Why your exterior paint is peeling off
Paint peeling off gives a property a look of abandonment, which dangerously lowers its value. But thanks to the advancement in technology, your property can now have that freshly painted look for 30-40 years. There are times when paint will start peeling a few months down the road.
Christopher Bigambo, a construction manager, says most ordinary people will automatically think the peeling was caused by bad paint. “But unless one makes the mistake of using interior paint, most paint on the market is up to industry standards,” the contractor shares.
He identifies the most common cause of peeling as water.
“The peeling is often caused by water, which has seeped beneath the paint causing cracks that keep multiplying. You can always paint over an area where paint has peeled off. But paint will continue to peel off until the source of the problem is identified and eliminated.
“Instead of painting over the crack, this should be treated as a symptom and further investigations should be carried out to avoid worse damage,” Bigambo advises.
Usually the peeling paint will develop paint blisters, which may appear suddenly or gradually after painting. When blistering occurs, let the paint dry, then cut open each blister and remove the peeling paint.
If you can see the plaster or stucco after removing the paint, the problem was most probably caused by moisture trapped inside the wall; if you can see a previous coat of paint; the problem resulted from applying the topcoat before the undercoat has thoroughly dried.
Ronald Atwiine, a construction engineer, cites wood joints at window and door sills as some of the most susceptible area because by nature, they retain water and take longer to dry off.
To prevent the end grain of window and door frames from sucking up all that water it is advisable to seal them with a primer. “Scrape sand and recoat these highly vulnerable areas as soon as peeling paint begins. To reduce the problem by applying a water-repellent preservative to the bare wood to slow moisture penetration,” Atwiine recommends.
Another problem area is the trim near the ground, which gets splashed by water from roof and the gutters.
“To prevent it from absorbing water and eventually peeling, maintain your gutters to prevent any leakages, keep bushes trimmed back from the house to promote drying, and fix peeling areas as soon as they appear,” he adds.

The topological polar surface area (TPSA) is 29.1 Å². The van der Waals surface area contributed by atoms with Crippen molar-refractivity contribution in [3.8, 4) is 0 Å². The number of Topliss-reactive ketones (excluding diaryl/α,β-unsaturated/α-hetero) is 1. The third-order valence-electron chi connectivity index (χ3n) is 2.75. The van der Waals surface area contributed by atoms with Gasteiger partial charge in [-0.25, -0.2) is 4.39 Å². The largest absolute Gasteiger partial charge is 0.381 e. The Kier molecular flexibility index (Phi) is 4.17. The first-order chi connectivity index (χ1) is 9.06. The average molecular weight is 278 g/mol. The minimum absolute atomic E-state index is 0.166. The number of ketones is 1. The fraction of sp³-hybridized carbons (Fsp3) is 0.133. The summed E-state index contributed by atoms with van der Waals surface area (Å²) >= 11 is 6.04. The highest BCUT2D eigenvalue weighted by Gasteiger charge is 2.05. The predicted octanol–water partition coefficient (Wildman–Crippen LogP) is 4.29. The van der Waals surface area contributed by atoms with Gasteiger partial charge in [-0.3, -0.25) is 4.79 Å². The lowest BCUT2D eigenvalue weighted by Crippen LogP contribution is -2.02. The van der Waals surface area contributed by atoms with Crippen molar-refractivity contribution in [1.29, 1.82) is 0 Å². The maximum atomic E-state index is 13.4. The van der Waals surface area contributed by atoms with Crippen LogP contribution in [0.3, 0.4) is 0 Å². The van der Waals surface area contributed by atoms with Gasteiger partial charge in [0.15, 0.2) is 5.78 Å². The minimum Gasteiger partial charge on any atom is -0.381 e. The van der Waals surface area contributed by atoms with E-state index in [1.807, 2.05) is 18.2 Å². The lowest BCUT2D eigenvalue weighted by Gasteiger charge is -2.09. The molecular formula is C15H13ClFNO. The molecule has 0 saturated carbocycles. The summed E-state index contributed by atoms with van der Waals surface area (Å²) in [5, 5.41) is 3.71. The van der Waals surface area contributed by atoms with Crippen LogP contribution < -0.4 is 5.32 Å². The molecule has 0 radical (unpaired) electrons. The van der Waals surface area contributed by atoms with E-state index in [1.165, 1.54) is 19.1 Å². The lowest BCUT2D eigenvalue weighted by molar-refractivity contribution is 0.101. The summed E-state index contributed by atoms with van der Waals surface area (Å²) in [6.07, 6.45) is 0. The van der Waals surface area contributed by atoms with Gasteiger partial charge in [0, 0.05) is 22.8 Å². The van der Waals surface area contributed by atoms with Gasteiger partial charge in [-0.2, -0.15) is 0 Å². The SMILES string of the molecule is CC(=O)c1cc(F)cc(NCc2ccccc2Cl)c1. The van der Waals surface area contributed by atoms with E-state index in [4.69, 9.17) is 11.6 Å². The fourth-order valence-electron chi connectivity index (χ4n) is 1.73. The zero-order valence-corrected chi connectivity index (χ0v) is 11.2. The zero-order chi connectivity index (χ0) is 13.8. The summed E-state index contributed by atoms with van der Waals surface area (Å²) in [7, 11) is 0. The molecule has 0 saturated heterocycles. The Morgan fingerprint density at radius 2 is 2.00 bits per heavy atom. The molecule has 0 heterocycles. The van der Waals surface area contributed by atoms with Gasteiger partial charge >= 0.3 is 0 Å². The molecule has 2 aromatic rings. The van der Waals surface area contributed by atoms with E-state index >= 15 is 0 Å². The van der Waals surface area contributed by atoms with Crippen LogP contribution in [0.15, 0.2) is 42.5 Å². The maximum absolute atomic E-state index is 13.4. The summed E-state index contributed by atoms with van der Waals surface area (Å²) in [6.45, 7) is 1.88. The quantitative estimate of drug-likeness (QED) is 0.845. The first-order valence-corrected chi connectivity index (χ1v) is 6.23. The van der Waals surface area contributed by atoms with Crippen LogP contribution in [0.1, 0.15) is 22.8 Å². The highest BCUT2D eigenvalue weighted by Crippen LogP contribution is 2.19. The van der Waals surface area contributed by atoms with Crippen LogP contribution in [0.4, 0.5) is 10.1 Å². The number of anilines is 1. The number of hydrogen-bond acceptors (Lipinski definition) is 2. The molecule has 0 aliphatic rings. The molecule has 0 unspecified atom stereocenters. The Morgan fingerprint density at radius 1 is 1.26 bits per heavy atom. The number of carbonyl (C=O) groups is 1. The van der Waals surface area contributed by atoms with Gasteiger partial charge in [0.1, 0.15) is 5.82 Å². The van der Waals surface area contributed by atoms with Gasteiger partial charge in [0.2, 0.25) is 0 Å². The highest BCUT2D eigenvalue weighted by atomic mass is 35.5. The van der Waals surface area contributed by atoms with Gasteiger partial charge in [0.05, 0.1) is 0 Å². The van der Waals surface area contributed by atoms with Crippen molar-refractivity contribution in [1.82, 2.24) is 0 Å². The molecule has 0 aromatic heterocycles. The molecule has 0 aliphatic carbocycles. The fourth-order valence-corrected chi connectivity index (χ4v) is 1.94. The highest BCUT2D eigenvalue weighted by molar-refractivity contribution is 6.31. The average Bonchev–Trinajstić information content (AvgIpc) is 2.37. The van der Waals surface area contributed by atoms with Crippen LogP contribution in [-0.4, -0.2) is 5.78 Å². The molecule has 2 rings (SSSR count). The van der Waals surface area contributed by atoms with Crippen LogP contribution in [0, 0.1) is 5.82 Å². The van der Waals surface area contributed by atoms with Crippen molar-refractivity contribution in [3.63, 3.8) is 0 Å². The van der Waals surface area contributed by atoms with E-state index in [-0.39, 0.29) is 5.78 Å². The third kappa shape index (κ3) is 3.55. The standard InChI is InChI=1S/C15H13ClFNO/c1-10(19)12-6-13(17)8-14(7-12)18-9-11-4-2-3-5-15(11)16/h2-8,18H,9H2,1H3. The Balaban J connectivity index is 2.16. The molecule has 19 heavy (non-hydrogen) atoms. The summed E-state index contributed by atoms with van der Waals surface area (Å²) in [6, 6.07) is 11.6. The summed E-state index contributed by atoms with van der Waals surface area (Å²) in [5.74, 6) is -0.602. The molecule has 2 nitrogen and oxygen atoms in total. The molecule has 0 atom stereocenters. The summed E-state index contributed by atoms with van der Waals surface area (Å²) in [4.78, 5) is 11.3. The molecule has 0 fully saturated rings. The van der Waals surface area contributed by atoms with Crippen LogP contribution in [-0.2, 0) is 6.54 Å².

Another reason your paint could be peeling is poor maintenance. Make it a point to inspect and repair peeling areas annually because it stops localised peeling paint and keeps it from spreading.
Bigambo cites bad painting conditions as another major cause of peeling paint. Conditions such as painting over a dirty surface will lead to poor adhesion.
Rushing the drying times
Paint sometimes feels dry to the touch before it has hardened. A second coat applied too soon can soften the first and create a weaker bond. The labels on paint cans specify drying times, but humid or cool conditions can lengthen them.
Choosing the wrong paint
Generally on the exterior, you can safely cover oil paint with latex, but not vice versa. In addition, stick with the same brand of primers and topcoats, because some primers and topcoats are not compatible.
As insurance against future paint problems, ask the paint dealer to write paint specifications for your project, including the brand and type of paint.
Type of wood
Although this is less common, if individual siding or trim boards peeling off on your home while others nearby do not, examine their grain pattern. Some types of wood do not hold paint well.
Wood used for siding and trim usually has a vertical grain pattern; that is, the tree growth lines in the boards line up close together. Moisture will affect wood cut this way as much as it does flat-sawn boards, that is, boards with wide grain lines. The surface of flatsawn wood moves so much that paint will crack and peel after only a few years if it is put in an exposed spot.
Replace peeling paint flat-sawn boards with boards that have vertical grain, or sand all the paint off and coat them with a paintable water repellent before priming and repainting. The water repellent might stabilise them enough so that they hold paint longer. Use a primer over bare wood.
Some people do not, or substitute a thinned paint for the primer. That is not good enough when you want a high-quality job. Primers are specially formulated to seal and adhere to bare wood and other materials. They aren’t cheap paint. A good one should cost almost as much as a topcoat. (Source: home repair)